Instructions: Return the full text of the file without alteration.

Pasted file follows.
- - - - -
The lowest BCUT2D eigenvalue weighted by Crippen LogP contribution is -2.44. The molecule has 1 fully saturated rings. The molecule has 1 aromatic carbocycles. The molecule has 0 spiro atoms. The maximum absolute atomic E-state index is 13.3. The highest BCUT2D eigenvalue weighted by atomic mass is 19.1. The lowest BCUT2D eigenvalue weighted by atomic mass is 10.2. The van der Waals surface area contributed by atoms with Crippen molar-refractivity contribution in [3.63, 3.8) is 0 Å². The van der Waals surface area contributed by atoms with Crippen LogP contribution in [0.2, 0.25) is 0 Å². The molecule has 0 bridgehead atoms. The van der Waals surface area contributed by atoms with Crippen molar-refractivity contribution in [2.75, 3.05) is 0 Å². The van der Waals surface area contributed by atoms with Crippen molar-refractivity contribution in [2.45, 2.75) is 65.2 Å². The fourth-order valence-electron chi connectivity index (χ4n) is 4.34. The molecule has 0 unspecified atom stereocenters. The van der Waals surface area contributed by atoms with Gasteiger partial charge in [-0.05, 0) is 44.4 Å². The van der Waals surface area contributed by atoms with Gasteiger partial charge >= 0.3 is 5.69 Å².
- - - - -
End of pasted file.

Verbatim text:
The lowest BCUT2D eigenvalue weighted by Crippen LogP contribution is -2.44. The molecule has 1 fully saturated rings. The molecule has 1 aromatic carbocycles. The molecule has 0 spiro atoms. The maximum absolute atomic E-state index is 13.3. The highest BCUT2D eigenvalue weighted by atomic mass is 19.1. The lowest BCUT2D eigenvalue weighted by atomic mass is 10.2. The van der Waals surface area contributed by atoms with Crippen molar-refractivity contribution in [3.63, 3.8) is 0 Å². The van der Waals surface area contributed by atoms with Crippen LogP contribution in [0.2, 0.25) is 0 Å². The molecule has 0 bridgehead atoms. The van der Waals surface area contributed by atoms with Crippen molar-refractivity contribution in [2.75, 3.05) is 0 Å². The van der Waals surface area contributed by atoms with Crippen molar-refractivity contribution in [2.45, 2.75) is 65.2 Å². The fourth-order valence-electron chi connectivity index (χ4n) is 4.34. The molecule has 0 unspecified atom stereocenters. The van der Waals surface area contributed by atoms with Gasteiger partial charge in [-0.05, 0) is 44.4 Å². The van der Waals surface area contributed by atoms with Gasteiger partial charge >= 0.3 is 5.69 Å².